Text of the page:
I’ve been able to live more and more into my diaconal ministry at Christ the King: comforting, meeting with folks, serving liturgically, praying regularly, helping to form a new college group (which is presently in-between the planning and outreach stage). And I’ve just received the green light to begin a new chapter of the Hall of Men, which will start up in August. (I’m also on the church softball team, which has long been a dream of mine, haha.)
As Erin let me go to Destin, I took sole charge of Eleanor and Ames so Erin (and Virgil) could enjoy a bird-watching, nature-walking trip with Erin’s mom and sister, which was a refreshing weekend for her. And this afternoon we’re driving up to Cedar Hill for what might be the final family reunion at her childhood home, before Nana and Papa move this summer.
Eleanor and Ames have been thriving—gardening with Mama, reading every book in the library, going to a nearby playground and Splashpad, meeting and playing with friends (especially at Erin’s Thursday morning Bible study).
And Virgil has become just the best baby—content, predictable, squishy, smiley as can be. We’re grateful he’s made life easy on us.
More Scenes Cont.
More scenes from Cahaba, Eastertide 2021.
Reading: After finishing the semester I wanted a good, strange novel to get lost in for a while. Piranesi, by Susannah Clarke, delivered. A strange tale of an austere, almost-allegoric world, with an endearing narrator and a mysterious through-line. Worth the read on a couple summer afternoons.
Listening: Not much. Cory Wong, who also plays guitar for Vulfpeck, makes funky good-time summer music, and kept my spirit up and my head nodding as I wrote final papers. It’s always an encouragement to know that someone out there is just having fun. His album Motivational Music for the Syncopated Soul is great in the background, though songs like “Cosmic Sans” are groovy enough to demand your attention.
Watching: If you get the chance, I’d highly recommend Chloé Zhao’s latest film Nomadland (which just won best picture at the Oscars, but don’t hold that against it). It’s a lightly fictionalized story about modern-day American nomads. I’m a big fan of Zhao’s filmmaking (in both this one and The Rider), which really sees the arid beauty of the West, has a unique doc-adjacent tone and casting, as well as a Malickian fixation on the magic hour. It would be a great film to watch in the company of Stegner and Steinbeck.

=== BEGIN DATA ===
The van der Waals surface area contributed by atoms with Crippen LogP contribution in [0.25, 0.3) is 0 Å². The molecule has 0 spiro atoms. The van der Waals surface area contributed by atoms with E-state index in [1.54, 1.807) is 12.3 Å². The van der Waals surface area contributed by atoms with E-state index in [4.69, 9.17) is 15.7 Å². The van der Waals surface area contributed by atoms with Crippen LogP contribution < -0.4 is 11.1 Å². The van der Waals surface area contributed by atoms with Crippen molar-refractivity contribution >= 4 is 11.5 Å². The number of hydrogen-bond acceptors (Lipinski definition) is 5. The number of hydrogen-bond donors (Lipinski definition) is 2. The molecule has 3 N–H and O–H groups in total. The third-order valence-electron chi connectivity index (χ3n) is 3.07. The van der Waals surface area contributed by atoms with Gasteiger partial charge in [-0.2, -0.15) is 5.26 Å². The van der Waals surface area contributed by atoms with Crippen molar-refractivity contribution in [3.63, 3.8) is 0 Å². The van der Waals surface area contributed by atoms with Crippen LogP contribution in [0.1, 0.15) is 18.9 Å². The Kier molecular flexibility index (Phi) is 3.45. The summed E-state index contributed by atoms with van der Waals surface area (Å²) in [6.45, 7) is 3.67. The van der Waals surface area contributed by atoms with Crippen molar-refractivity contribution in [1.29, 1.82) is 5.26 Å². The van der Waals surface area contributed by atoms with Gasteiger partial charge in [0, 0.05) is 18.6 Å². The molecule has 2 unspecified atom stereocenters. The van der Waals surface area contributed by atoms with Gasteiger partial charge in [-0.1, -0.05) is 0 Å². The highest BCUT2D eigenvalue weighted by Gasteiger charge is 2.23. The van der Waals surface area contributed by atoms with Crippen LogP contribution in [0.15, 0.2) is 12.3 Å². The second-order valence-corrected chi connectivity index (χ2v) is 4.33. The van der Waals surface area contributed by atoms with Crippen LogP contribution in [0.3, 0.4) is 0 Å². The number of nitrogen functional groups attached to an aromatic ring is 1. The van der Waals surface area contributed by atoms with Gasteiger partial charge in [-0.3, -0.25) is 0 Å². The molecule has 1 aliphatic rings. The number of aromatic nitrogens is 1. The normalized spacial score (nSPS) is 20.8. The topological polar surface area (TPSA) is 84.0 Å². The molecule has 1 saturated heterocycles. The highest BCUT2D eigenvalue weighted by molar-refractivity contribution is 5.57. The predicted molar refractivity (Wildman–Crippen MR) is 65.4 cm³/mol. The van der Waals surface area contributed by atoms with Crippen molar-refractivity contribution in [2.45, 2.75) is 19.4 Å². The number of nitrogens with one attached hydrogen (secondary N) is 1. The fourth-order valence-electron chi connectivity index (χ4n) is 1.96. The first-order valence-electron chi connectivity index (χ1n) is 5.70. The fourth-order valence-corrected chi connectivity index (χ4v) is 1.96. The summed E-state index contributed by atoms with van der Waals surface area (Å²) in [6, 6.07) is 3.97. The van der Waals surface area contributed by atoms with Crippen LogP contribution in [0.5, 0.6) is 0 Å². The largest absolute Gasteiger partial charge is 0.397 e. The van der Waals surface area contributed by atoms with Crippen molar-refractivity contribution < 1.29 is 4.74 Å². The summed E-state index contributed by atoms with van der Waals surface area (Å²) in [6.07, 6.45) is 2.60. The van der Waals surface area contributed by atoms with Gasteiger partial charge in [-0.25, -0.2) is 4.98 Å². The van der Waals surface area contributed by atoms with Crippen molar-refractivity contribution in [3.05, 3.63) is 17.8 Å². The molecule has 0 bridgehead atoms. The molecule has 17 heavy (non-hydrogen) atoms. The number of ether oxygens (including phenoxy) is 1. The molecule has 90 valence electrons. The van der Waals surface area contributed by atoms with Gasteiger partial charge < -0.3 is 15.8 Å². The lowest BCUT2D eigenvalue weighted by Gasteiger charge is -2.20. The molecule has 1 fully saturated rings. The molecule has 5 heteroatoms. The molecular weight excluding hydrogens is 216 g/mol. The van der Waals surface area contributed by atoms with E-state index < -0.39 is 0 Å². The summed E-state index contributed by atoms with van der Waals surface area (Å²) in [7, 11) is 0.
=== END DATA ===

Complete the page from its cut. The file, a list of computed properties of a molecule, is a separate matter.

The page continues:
Food & Drink: Big shoutout to our friends JonMark and Heather who capped their family’s delightful Cahaba visit by taking us (that is, Zack and Erin) out to a genuine steakhouse, the kind of prodigal treat we’d never otherwise allow ourselves these days. Sweet chili calamari, perfectly rendered pork belly over goat-cheese grits, a precisely cooked ribeye… it feels cruel to write this.
The best way to support us is to join with the Son in remembering us before the Father. If you’d like to pray with and for us, here are some things you can remember:
we thank God for bringing us through this first year of seminary in one piece: all our needs provided for, a community of friends and neighbors, much learned
that I would be diligent and successful in learning Hebrew this summer, that I might better read, mark, learn, inwardly digest, and proclaim God’s character and work through the Old Testament
that we would have the space and actually devote the time to some deep reflection on our trajectory one year in to our “life on mission,” and as we think through the year to come—spiritually, familialy, habitually, financially, &c.
that our habits—all of them—would be submitted to the will of God
that Erin would continue to find rejuvenation and joy in her work in the studio & garden
that Eleanor and Ames would continue to develop good friendships with children at church
that Virgil would continue to grow healthy and strong
that God would go before us to begin preparing our post-seminary ministry
We’d also like to pray with and for you! If you’re reading this, you’re probably already in our prayers, but we’d love to know more specifically what we can pray for. You can text us, of course, or you can email us prayer requests at email@example.com
We’re the Clemmons family–-Zack, Erin, Eleanor, Ames & Virgil–-living & studying & working in Birmingham, Alabama for sake of God’s Kingdom.
If you’d like, you can support us financially as we navigate this season on mission, without regular incomes.